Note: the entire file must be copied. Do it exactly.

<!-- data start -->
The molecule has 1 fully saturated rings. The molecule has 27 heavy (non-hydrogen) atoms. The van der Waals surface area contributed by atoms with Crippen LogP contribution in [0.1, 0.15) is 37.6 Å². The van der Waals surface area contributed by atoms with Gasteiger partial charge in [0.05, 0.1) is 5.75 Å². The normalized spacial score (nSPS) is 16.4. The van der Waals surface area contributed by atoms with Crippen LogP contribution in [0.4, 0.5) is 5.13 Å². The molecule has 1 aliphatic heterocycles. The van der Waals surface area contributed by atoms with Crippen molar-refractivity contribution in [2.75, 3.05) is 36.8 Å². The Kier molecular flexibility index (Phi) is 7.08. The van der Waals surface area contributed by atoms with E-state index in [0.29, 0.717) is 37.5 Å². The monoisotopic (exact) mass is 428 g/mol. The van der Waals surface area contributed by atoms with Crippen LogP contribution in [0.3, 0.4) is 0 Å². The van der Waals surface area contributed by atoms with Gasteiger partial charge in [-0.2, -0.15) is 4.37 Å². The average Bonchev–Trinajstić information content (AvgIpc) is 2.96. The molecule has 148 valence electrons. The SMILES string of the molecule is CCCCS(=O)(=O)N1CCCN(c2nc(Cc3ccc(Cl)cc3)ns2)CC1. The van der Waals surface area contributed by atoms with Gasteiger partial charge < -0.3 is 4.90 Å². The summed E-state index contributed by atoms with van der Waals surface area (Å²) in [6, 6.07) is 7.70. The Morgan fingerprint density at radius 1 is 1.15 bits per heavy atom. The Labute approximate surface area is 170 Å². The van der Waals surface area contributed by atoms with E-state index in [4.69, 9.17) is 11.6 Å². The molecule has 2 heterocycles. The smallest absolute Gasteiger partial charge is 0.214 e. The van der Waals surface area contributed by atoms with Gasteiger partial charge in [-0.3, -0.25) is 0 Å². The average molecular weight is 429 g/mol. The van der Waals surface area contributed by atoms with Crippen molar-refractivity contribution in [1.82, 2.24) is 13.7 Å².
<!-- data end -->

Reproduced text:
The molecule has 1 fully saturated rings. The molecule has 27 heavy (non-hydrogen) atoms. The van der Waals surface area contributed by atoms with Crippen LogP contribution in [0.1, 0.15) is 37.6 Å². The van der Waals surface area contributed by atoms with Gasteiger partial charge in [0.05, 0.1) is 5.75 Å². The normalized spacial score (nSPS) is 16.4. The van der Waals surface area contributed by atoms with Crippen LogP contribution in [0.4, 0.5) is 5.13 Å². The molecule has 1 aliphatic heterocycles. The van der Waals surface area contributed by atoms with Crippen molar-refractivity contribution in [2.75, 3.05) is 36.8 Å². The Kier molecular flexibility index (Phi) is 7.08. The van der Waals surface area contributed by atoms with E-state index in [0.29, 0.717) is 37.5 Å². The monoisotopic (exact) mass is 428 g/mol. The van der Waals surface area contributed by atoms with Crippen LogP contribution in [0.3, 0.4) is 0 Å². The van der Waals surface area contributed by atoms with Gasteiger partial charge in [-0.2, -0.15) is 4.37 Å². The average Bonchev–Trinajstić information content (AvgIpc) is 2.96. The molecule has 148 valence electrons. The SMILES string of the molecule is CCCCS(=O)(=O)N1CCCN(c2nc(Cc3ccc(Cl)cc3)ns2)CC1. The van der Waals surface area contributed by atoms with Gasteiger partial charge < -0.3 is 4.90 Å². The summed E-state index contributed by atoms with van der Waals surface area (Å²) in [6, 6.07) is 7.70. The Morgan fingerprint density at radius 1 is 1.15 bits per heavy atom. The Labute approximate surface area is 170 Å². The van der Waals surface area contributed by atoms with E-state index in [4.69, 9.17) is 11.6 Å². The molecule has 2 heterocycles. The smallest absolute Gasteiger partial charge is 0.214 e. The van der Waals surface area contributed by atoms with Gasteiger partial charge in [-0.3, -0.25) is 0 Å². The average molecular weight is 429 g/mol. The van der Waals surface area contributed by atoms with Crippen molar-refractivity contribution in [1.82, 2.24) is 13.7 Å².